CONCLUSION - Durable responses to anti-PD-1/PD-L1 therapy and favourable HRQoL outcomes are encouraging. Chronic events may be more common than previously thought although no clear chronic adverse cardiometabolic effects were observed.
Copyright © 2020 Elsevier Ltd. All rights reserved.
COVID-19 infections are characterized by inflammation of the lungs and other organs that ranges from mild and asymptomatic to fulminant and fatal. Patients who are immunocompromised and those with cardiopulmonary comorbidities appear to be particularly afflicted by this illness. During pandemic conditions, many aspects of cancer care have been impacted. One important clinical question is how to manage patients who need anticancer therapy, including immune checkpoint inhibitors (ICIs) during these conditions. Herein, we consider diagnostic and therapeutic implications of using ICI during this unprecedented period of COVID-19 infections. In particular, we consider the impact of ICI on COVID-19 severity, decisions surrounding continuing or interrupting therapy, diagnostic measures in patients with symptoms or manifestations potentially consistent with either COVID-19 or ICI toxicity, and resumption of therapy in infected patients. While more robust data are needed to guide clinicians on management of patients with cancer who may be affected by COVID-19, we hope this commentary provides useful insights for the clinical community.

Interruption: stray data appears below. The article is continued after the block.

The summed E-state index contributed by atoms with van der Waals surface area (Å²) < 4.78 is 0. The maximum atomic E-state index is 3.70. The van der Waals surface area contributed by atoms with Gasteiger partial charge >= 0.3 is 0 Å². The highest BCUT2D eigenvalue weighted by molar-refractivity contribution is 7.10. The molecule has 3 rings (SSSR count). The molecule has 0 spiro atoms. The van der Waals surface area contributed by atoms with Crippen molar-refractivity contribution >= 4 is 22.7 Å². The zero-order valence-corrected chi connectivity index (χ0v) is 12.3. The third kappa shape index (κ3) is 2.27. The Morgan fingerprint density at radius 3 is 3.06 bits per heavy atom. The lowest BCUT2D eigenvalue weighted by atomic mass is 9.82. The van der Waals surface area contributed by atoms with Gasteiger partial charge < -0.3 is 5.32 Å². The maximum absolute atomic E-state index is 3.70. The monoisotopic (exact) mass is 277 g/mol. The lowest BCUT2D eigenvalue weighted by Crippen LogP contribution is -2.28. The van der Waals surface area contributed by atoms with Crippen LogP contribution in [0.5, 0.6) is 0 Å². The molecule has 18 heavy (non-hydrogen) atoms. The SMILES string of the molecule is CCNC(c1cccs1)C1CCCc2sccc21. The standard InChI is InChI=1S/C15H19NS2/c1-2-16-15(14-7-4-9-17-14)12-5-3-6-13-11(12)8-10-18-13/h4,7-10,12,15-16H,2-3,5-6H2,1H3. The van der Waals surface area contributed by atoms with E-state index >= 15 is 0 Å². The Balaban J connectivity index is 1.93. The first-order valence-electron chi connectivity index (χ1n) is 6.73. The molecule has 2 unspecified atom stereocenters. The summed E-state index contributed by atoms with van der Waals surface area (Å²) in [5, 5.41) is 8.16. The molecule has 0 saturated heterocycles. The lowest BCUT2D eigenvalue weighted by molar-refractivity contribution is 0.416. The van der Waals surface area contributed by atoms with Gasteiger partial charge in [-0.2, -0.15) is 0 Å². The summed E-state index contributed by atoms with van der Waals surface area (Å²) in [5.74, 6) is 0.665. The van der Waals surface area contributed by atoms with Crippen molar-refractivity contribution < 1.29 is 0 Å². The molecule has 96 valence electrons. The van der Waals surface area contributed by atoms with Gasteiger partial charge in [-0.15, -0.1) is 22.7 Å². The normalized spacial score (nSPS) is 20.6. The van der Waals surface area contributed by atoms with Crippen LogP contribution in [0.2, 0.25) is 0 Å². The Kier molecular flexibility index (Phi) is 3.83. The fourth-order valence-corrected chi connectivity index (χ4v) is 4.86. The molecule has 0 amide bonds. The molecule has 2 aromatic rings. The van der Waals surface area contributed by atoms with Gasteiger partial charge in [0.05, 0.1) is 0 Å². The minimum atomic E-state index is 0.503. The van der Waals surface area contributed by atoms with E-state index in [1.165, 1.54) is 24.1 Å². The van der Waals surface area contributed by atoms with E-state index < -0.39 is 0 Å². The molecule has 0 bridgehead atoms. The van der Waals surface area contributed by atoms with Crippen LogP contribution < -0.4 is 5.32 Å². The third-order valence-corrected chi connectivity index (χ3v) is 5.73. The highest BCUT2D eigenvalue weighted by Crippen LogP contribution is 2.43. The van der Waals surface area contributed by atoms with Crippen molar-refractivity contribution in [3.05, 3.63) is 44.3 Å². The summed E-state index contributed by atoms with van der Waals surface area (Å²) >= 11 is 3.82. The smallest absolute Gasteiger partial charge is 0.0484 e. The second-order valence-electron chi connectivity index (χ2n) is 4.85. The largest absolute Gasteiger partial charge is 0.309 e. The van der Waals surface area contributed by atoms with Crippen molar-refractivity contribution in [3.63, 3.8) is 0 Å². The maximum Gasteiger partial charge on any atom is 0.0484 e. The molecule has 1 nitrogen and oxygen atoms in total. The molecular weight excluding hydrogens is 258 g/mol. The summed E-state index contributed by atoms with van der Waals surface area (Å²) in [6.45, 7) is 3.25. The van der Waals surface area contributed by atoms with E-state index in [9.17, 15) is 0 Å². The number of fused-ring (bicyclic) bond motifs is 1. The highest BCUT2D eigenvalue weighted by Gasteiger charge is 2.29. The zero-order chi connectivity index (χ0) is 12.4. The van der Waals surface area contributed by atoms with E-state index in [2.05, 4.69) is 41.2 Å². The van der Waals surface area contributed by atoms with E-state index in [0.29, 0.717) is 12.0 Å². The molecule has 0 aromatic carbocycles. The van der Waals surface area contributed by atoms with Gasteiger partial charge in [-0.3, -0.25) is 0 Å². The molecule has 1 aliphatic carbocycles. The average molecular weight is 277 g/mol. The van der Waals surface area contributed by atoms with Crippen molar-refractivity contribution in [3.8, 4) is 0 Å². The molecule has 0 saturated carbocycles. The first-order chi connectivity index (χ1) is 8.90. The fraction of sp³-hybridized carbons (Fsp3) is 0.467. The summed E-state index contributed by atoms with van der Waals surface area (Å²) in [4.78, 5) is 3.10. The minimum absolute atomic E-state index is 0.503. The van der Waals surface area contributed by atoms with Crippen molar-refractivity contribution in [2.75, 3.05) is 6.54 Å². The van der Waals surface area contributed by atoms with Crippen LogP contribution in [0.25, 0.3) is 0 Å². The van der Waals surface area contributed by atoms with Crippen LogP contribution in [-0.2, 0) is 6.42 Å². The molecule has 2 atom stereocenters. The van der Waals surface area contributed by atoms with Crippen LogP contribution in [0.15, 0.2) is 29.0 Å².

© Author(s) (or their employer(s)) 2020. Re-use permitted under CC BY-NC. No commercial re-use. See rights and permissions. Published by BMJ.